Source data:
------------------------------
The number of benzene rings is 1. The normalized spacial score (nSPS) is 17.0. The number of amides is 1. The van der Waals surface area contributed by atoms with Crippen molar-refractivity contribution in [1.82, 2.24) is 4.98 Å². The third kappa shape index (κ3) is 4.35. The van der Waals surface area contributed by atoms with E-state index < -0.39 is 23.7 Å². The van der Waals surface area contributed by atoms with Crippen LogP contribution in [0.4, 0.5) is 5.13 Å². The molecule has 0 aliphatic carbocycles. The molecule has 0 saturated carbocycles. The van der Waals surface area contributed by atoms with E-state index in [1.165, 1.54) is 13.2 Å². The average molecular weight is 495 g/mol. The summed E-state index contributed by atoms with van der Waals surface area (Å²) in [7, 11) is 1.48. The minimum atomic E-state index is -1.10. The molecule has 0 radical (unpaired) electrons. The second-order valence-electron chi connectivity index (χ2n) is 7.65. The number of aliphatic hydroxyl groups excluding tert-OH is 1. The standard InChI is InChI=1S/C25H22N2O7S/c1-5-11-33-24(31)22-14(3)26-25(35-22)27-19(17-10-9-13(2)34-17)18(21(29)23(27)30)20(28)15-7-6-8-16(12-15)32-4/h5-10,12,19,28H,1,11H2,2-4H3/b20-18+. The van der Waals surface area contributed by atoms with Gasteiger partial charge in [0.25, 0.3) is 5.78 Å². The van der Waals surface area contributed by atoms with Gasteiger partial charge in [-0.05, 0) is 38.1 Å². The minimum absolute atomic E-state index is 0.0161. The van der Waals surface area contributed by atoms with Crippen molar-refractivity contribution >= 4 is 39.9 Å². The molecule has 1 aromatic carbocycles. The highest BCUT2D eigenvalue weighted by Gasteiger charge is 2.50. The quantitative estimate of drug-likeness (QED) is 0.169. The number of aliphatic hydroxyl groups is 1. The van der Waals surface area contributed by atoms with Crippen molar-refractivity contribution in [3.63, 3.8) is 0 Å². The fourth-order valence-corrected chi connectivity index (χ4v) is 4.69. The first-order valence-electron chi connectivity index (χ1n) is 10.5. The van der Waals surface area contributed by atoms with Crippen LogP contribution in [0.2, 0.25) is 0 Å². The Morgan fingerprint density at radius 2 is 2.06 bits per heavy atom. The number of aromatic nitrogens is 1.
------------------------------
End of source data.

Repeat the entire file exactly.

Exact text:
The number of benzene rings is 1. The normalized spacial score (nSPS) is 17.0. The number of amides is 1. The van der Waals surface area contributed by atoms with Crippen molar-refractivity contribution in [1.82, 2.24) is 4.98 Å². The third kappa shape index (κ3) is 4.35. The van der Waals surface area contributed by atoms with E-state index < -0.39 is 23.7 Å². The van der Waals surface area contributed by atoms with Crippen LogP contribution in [0.4, 0.5) is 5.13 Å². The molecule has 0 aliphatic carbocycles. The molecule has 0 saturated carbocycles. The van der Waals surface area contributed by atoms with E-state index in [1.165, 1.54) is 13.2 Å². The average molecular weight is 495 g/mol. The summed E-state index contributed by atoms with van der Waals surface area (Å²) in [7, 11) is 1.48. The minimum atomic E-state index is -1.10. The molecule has 0 radical (unpaired) electrons. The second-order valence-electron chi connectivity index (χ2n) is 7.65. The number of aliphatic hydroxyl groups excluding tert-OH is 1. The standard InChI is InChI=1S/C25H22N2O7S/c1-5-11-33-24(31)22-14(3)26-25(35-22)27-19(17-10-9-13(2)34-17)18(21(29)23(27)30)20(28)15-7-6-8-16(12-15)32-4/h5-10,12,19,28H,1,11H2,2-4H3/b20-18+. The van der Waals surface area contributed by atoms with Gasteiger partial charge in [0.25, 0.3) is 5.78 Å². The van der Waals surface area contributed by atoms with Gasteiger partial charge in [-0.05, 0) is 38.1 Å². The minimum absolute atomic E-state index is 0.0161. The van der Waals surface area contributed by atoms with Crippen molar-refractivity contribution >= 4 is 39.9 Å². The molecule has 1 aromatic carbocycles. The highest BCUT2D eigenvalue weighted by Gasteiger charge is 2.50. The quantitative estimate of drug-likeness (QED) is 0.169. The number of aliphatic hydroxyl groups is 1. The van der Waals surface area contributed by atoms with Crippen molar-refractivity contribution in [3.63, 3.8) is 0 Å². The fourth-order valence-corrected chi connectivity index (χ4v) is 4.69. The first-order valence-electron chi connectivity index (χ1n) is 10.5. The van der Waals surface area contributed by atoms with Crippen LogP contribution in [0.2, 0.25) is 0 Å². The Morgan fingerprint density at radius 2 is 2.06 bits per heavy atom. The number of aromatic nitrogens is 1.